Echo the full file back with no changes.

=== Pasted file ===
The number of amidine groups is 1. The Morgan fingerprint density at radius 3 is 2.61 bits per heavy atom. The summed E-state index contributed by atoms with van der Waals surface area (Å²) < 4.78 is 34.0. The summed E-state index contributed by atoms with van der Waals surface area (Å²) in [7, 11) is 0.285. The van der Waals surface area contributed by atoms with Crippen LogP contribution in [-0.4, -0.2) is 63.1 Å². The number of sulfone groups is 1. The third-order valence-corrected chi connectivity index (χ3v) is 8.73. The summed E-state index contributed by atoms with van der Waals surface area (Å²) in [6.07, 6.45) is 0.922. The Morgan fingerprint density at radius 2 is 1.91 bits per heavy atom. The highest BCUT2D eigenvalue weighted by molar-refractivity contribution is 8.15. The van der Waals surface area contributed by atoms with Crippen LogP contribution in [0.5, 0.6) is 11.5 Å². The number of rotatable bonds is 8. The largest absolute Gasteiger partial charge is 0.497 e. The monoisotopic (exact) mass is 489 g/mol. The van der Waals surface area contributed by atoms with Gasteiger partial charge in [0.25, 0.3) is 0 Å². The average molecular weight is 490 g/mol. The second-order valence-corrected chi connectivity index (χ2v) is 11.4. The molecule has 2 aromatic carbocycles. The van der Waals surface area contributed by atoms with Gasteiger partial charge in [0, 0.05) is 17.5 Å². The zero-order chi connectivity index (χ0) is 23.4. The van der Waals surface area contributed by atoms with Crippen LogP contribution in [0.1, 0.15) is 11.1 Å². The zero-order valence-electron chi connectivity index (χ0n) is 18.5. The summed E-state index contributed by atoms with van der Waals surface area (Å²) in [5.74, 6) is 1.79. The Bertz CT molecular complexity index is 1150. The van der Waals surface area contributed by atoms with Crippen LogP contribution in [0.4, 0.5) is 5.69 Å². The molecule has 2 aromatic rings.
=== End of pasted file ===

The number of amidine groups is 1. The Morgan fingerprint density at radius 3 is 2.61 bits per heavy atom. The summed E-state index contributed by atoms with van der Waals surface area (Å²) < 4.78 is 34.0. The summed E-state index contributed by atoms with van der Waals surface area (Å²) in [7, 11) is 0.285. The van der Waals surface area contributed by atoms with Crippen LogP contribution in [-0.4, -0.2) is 63.1 Å². The number of sulfone groups is 1. The third-order valence-corrected chi connectivity index (χ3v) is 8.73. The summed E-state index contributed by atoms with van der Waals surface area (Å²) in [6.07, 6.45) is 0.922. The Morgan fingerprint density at radius 2 is 1.91 bits per heavy atom. The highest BCUT2D eigenvalue weighted by molar-refractivity contribution is 8.15. The van der Waals surface area contributed by atoms with Crippen LogP contribution in [0.5, 0.6) is 11.5 Å². The number of rotatable bonds is 8. The largest absolute Gasteiger partial charge is 0.497 e. The monoisotopic (exact) mass is 489 g/mol. The van der Waals surface area contributed by atoms with Gasteiger partial charge in [0.25, 0.3) is 0 Å². The average molecular weight is 490 g/mol. The second-order valence-corrected chi connectivity index (χ2v) is 11.4. The molecule has 2 aromatic carbocycles. The van der Waals surface area contributed by atoms with Gasteiger partial charge in [0, 0.05) is 17.5 Å². The zero-order chi connectivity index (χ0) is 23.4. The van der Waals surface area contributed by atoms with Crippen LogP contribution in [0.1, 0.15) is 11.1 Å². The zero-order valence-electron chi connectivity index (χ0n) is 18.5. The summed E-state index contributed by atoms with van der Waals surface area (Å²) in [5.74, 6) is 1.79. The Bertz CT molecular complexity index is 1150. The van der Waals surface area contributed by atoms with Crippen LogP contribution in [0.4, 0.5) is 5.69 Å². The molecule has 2 aromatic rings.